State public utility officials would devise regulations and create incentives for utility companies to bury infrastructure so power grids are less susceptible to outages during storms, under legislation being considered by lawmakers.
The legislation is expected to be of interest to Martha’s Vineyard officials in light of the uproar over new utility poles NSTAR erected on major Island roadways.
Rep. Christopher Walsh, a Framingham Democrat, said Tuesday he wants to start a conversation about designing and planning underground systems, and proposed a bill (H 2989) that would require the Department of Public Utilities to promulgate regulations for utilities to “shield” infrastructure to minimize power interruptions.
Utility companies should develop infrastructure that is “hardened” so it will not go down several times each winter, Mr. Walsh told lawmakers on the Telecommunications, Utilities and Energy Committee.
“We need to have a conversation about what we want out of a grid,” Mr. Walsh said during a legislative hearing.
Under the legislation, the department “shall make it a priority to create incentives for unobtrusive, hardened, shielded, underground electrical utility transmission and distribution systems wherever physically feasible.”
Some lawmakers on the committee expressed concern about the costs.
“The problem with that is there is a great cost associated with that,” said Rep. Jennifer Benson, a Democrat from Lunenburg.
Ms. Benson, a member of the committee, said she did not want to see costs transferred to “already overburdened ratepayers.”
Mr. Walsh said the cost of losing electricity is also significant, causing people to miss work and lose money. He called the power outages an “embarrassment” to Massachusetts since it is considered a technology hub.
“Not only can we afford to do, but we must afford to do if we are going to stay a leader in the high tech world,” he said.
The Department of Public Utilities is looking into ways to modernize the electric grid, according to a spokeswoman.
A spokesperson for National Grid did not return a phone call seeking comment.
During the blizzard of 2013 in February, tens of thousands of Massachusetts residents were without power for days after trees brought down power lines. Long after the snow stopped falling and customers were still in the dark, lawmakers said they wanted answers from utility companies about the prolonged outages, and what was being done to prevent them.
While touring blizzard damage on the South Shore, Gov. Deval Patrick suggested that utility companies do a cost analysis of burying infrastructure.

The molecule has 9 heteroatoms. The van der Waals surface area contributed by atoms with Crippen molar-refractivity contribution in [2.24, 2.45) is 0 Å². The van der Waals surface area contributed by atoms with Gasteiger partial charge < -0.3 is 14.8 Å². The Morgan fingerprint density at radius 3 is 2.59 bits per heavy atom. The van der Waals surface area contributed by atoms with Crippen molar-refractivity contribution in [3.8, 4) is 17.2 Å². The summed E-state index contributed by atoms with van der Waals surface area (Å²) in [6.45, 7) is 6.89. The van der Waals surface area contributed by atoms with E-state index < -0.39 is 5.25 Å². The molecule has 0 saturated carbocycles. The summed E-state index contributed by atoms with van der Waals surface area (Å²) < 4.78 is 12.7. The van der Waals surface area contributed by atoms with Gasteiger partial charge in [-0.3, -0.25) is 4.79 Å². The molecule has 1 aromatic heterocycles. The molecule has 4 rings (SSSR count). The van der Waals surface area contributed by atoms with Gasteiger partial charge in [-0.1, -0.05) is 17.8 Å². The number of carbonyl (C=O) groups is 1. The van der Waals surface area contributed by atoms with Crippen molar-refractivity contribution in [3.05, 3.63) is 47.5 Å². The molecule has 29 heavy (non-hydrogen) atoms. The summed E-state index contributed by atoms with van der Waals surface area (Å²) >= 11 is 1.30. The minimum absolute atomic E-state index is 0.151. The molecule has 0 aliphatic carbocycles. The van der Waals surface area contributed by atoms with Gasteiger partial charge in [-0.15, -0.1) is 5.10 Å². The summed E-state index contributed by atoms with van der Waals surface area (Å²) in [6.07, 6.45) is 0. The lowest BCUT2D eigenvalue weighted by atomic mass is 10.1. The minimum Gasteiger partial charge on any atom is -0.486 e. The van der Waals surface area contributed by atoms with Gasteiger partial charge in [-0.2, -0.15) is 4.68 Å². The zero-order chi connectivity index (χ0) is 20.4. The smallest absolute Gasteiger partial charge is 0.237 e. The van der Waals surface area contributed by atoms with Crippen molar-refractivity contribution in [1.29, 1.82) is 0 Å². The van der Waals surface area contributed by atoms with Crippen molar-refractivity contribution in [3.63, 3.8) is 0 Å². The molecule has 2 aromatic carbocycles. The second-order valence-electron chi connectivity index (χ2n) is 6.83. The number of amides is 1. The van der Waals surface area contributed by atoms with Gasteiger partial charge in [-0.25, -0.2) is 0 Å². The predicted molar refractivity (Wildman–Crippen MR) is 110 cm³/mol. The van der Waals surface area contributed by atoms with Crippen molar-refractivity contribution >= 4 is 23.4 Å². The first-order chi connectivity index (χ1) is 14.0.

“It’s the power of the storms and it’s the fact that many of our wires are above ground,” Mr. Patrick said. “I am personally very interested in seeing a real analysis done by the utilities of what it would cost to bury utilities underground. I know it’s expensive but I have to believe that the cost of recovery, the disruption to people’s personal and work lives over time, and given the increased frequency of storms of this severity, which is something that meteorologists are telling us to get used to, seems to me to weigh in that balance. I’d be very interested to see the utilities do that.”
After Tuesday’s hearing, Sen. Benjamin Downing, (D-Pittsfield), co-chair of the committee, said lawmakers have “still got some homework to do” on the idea.
He said stakeholders discussing it are looking at whether it is possible to phase in underground construction or target specific areas that are prone to outages.
This summer, federal officials forecast an above-normal hurricane season for this year.
The federal government released a report in August estimating weather-related power outages cost the U.S. economy an inflation-adjusted annual average of $18 billion to $33 billion.
An aging power grid, the report said, “has made Americans more susceptible to outages caused by severe weather.”
Lawmakers also heard testimony on legislation that would require gas stations to be equipped with emergency backup power systems (H 2939), filed by Rep. William Galvin (D-Canton).
Stephen Dodge, from the Massachusetts Petroleum Council, said generators can cost $60,000. He said it would be a “huge financial burden” for gas station owners, adding most stations are not owned by big oil companies.